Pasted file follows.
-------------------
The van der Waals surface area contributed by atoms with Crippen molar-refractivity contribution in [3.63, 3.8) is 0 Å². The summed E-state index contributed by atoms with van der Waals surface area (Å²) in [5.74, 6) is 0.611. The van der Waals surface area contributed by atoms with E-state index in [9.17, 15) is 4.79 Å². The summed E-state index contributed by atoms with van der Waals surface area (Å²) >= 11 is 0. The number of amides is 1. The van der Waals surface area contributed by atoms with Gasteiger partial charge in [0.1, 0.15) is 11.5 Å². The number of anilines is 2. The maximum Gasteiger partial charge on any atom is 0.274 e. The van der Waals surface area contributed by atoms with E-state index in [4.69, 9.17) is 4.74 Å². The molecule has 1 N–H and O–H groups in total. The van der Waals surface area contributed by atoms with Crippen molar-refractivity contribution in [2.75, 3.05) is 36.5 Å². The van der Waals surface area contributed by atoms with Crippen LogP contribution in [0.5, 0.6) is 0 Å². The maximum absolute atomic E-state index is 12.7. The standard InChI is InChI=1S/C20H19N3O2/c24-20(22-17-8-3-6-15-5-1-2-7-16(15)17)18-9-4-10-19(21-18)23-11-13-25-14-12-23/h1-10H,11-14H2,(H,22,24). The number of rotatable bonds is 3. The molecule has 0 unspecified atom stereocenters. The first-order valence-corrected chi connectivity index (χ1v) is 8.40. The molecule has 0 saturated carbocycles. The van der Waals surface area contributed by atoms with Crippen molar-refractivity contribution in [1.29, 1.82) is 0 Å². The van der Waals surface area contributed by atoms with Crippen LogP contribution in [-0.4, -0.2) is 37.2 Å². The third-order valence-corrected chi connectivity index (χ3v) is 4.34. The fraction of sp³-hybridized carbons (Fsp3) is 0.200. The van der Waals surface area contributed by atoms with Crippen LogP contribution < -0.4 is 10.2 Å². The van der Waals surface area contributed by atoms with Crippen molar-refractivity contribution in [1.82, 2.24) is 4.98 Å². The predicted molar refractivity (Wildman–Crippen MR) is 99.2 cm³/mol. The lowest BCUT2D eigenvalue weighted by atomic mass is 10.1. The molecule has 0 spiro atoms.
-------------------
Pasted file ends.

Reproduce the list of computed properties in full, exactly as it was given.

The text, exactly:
The van der Waals surface area contributed by atoms with Crippen molar-refractivity contribution in [3.63, 3.8) is 0 Å². The summed E-state index contributed by atoms with van der Waals surface area (Å²) in [5.74, 6) is 0.611. The van der Waals surface area contributed by atoms with E-state index in [9.17, 15) is 4.79 Å². The summed E-state index contributed by atoms with van der Waals surface area (Å²) >= 11 is 0. The number of amides is 1. The van der Waals surface area contributed by atoms with Gasteiger partial charge in [0.1, 0.15) is 11.5 Å². The number of anilines is 2. The maximum Gasteiger partial charge on any atom is 0.274 e. The van der Waals surface area contributed by atoms with E-state index in [4.69, 9.17) is 4.74 Å². The molecule has 1 N–H and O–H groups in total. The van der Waals surface area contributed by atoms with Crippen molar-refractivity contribution in [2.75, 3.05) is 36.5 Å². The van der Waals surface area contributed by atoms with Crippen LogP contribution in [0.5, 0.6) is 0 Å². The maximum absolute atomic E-state index is 12.7. The standard InChI is InChI=1S/C20H19N3O2/c24-20(22-17-8-3-6-15-5-1-2-7-16(15)17)18-9-4-10-19(21-18)23-11-13-25-14-12-23/h1-10H,11-14H2,(H,22,24). The number of rotatable bonds is 3. The molecule has 0 unspecified atom stereocenters. The first-order valence-corrected chi connectivity index (χ1v) is 8.40. The molecule has 0 saturated carbocycles. The van der Waals surface area contributed by atoms with Crippen molar-refractivity contribution in [1.29, 1.82) is 0 Å². The van der Waals surface area contributed by atoms with Crippen LogP contribution in [-0.4, -0.2) is 37.2 Å². The third-order valence-corrected chi connectivity index (χ3v) is 4.34. The fraction of sp³-hybridized carbons (Fsp3) is 0.200. The van der Waals surface area contributed by atoms with Crippen LogP contribution < -0.4 is 10.2 Å². The van der Waals surface area contributed by atoms with Crippen molar-refractivity contribution in [1.82, 2.24) is 4.98 Å². The predicted molar refractivity (Wildman–Crippen MR) is 99.2 cm³/mol. The lowest BCUT2D eigenvalue weighted by atomic mass is 10.1. The molecule has 0 spiro atoms.